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change he uses glue and paint to create more contempo- rary images – colourful frogs and lobsters are popular with buyers.

Neil paints in a studio in the converted garage of his parents’ home near St Clement’s Church. His father, Ron Patey, has just retired as one of Dartmouth’s best known electricians, and Mum Marion is proud of her son’s achievements. Their home, unlike Neil’s, is full of his paintings.

Neil and brother Stephen grew up and went to school

in Dartmouth. “Stephen’s my older brother who worked hard at school and did well! He’s an accountant now and lives in Plymouth. I always used to draw for myself, mainly birds and animals, but at school then we didn’t do much art. When I left I went to the sixth form in Totnes to do biology and art, oh and economics (but that was mainly to keep my Dad happy!) and then on to college in Torquay to study graphic design.” His design skills were honed at Loughborough Univer- sity before Neil got a job as a graphic designer in Bristol. It didn’t work out as he’d hoped: “I lasted six months. “It was the time when all the telephone numbers

changed and had a One added in, so I spent all my time changing people’s stationery. It was so boring. I didn’t pick up a pencil in six months. So I packed it in and came home. I called my parents from the train – it didn’t go down very well!” Realising the need to earn a living, Neil reached for his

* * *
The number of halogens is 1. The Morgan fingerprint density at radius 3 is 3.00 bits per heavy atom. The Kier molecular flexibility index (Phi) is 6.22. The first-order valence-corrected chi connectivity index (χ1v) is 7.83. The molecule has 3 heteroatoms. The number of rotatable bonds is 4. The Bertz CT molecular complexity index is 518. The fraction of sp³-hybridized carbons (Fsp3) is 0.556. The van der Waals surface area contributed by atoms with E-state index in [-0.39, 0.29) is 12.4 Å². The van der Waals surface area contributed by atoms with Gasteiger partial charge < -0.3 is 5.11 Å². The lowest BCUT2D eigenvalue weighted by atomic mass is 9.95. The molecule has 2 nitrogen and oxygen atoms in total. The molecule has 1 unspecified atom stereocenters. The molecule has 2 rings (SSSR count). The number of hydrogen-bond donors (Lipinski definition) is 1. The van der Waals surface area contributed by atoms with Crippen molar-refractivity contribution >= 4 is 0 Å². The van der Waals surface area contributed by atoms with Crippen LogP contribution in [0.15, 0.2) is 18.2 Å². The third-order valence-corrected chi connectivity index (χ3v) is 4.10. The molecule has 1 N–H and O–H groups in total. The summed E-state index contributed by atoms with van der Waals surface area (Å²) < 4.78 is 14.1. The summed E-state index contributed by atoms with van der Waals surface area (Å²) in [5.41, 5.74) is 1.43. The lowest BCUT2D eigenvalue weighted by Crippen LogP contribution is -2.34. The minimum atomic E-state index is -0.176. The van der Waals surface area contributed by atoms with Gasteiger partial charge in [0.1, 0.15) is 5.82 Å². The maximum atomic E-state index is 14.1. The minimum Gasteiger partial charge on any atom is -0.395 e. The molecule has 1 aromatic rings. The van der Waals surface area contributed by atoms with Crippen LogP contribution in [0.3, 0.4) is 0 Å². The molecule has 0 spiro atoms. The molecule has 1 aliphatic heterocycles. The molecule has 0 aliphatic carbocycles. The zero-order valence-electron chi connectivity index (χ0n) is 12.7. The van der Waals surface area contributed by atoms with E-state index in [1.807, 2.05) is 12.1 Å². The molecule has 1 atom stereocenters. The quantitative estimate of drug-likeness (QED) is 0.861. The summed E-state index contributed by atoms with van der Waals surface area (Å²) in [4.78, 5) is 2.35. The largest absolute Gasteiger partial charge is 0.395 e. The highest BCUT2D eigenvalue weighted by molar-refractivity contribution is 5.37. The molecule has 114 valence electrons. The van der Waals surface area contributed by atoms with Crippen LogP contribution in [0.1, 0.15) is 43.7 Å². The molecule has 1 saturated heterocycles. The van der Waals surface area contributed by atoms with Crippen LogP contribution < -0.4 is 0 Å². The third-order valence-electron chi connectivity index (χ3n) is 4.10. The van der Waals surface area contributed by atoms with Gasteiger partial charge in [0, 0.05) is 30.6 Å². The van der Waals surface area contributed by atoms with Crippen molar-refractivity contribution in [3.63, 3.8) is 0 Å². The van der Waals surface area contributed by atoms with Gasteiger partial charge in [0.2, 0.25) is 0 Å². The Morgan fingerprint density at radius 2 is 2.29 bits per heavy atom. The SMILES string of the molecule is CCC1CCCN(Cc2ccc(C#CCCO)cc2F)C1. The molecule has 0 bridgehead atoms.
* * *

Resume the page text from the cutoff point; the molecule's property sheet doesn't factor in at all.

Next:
paints. A week after arriving home he painted a picture of a tawny owl and took it to a gallery in Totnes. “The gallery owner looked at it, asked me to paint five more, and sold them all. My work has carried on from there. If he had said no thanks, I don’t know what I’d have done.” Neil loves Dartmouth and is drawn to the

river and the sea, trying to find different views as backdrops for his work, new angles that Dartmothians haven’t seen before. Looking back he realises how much he missed the water at university in the Midlands and while working in Bristol. “I was always on the river as a kid – I still love walking beside it and going out fishing - and when I was away from it I really


missed it. I wouldn’t want to live anywhere else – and I couldn’t paint like this if I lived in a city or big town. I’ve always painted what is all around me.” A disciplined artist, Neil paints from 8am until 4pm

daily. He lives with girlfriend Tracey Callan, his partner since schooldays, and the couple are about to become par- ents any day now, so Neil has been frantically finishing off all the DIY in their house ready for the new arrival. Their parrot, Eddy, pines if left alone so he makes the short trip to the studio at Neil’s parents’ home every day too. “I’m lucky to enjoy what I do, but I do get cross when people think it’s a hobby. This is no hobby – it’s my job. I don’t take a sketchbook on holiday with me.” It might not be a hobby but it is a gift. His originals and prints are highly sought after, exhibitions are popular and his results are breathtaking. But he is humble, almost seem- ing embarrassed at the attention. “I keep pretty quiet about this. Most of my friends don’t

know anything about it. I go to football with them and we talk about the game, or I might go fishing. They know I do a bit of picture framing, but not about the paintings and exhibitions.

“I suppose I’m quite a private person, and I’m always looking towards the next painting, trying to make it bet- ter and knowing my work isn’t perfect. I have thought about having a gallery but if I paint on my own in my studio I can just get on with it. I don’t know if I would like to paint with people looking at me. I don’t think I’d get anything finished.” For more information about Neil Patey’s work go to


Barn Owl

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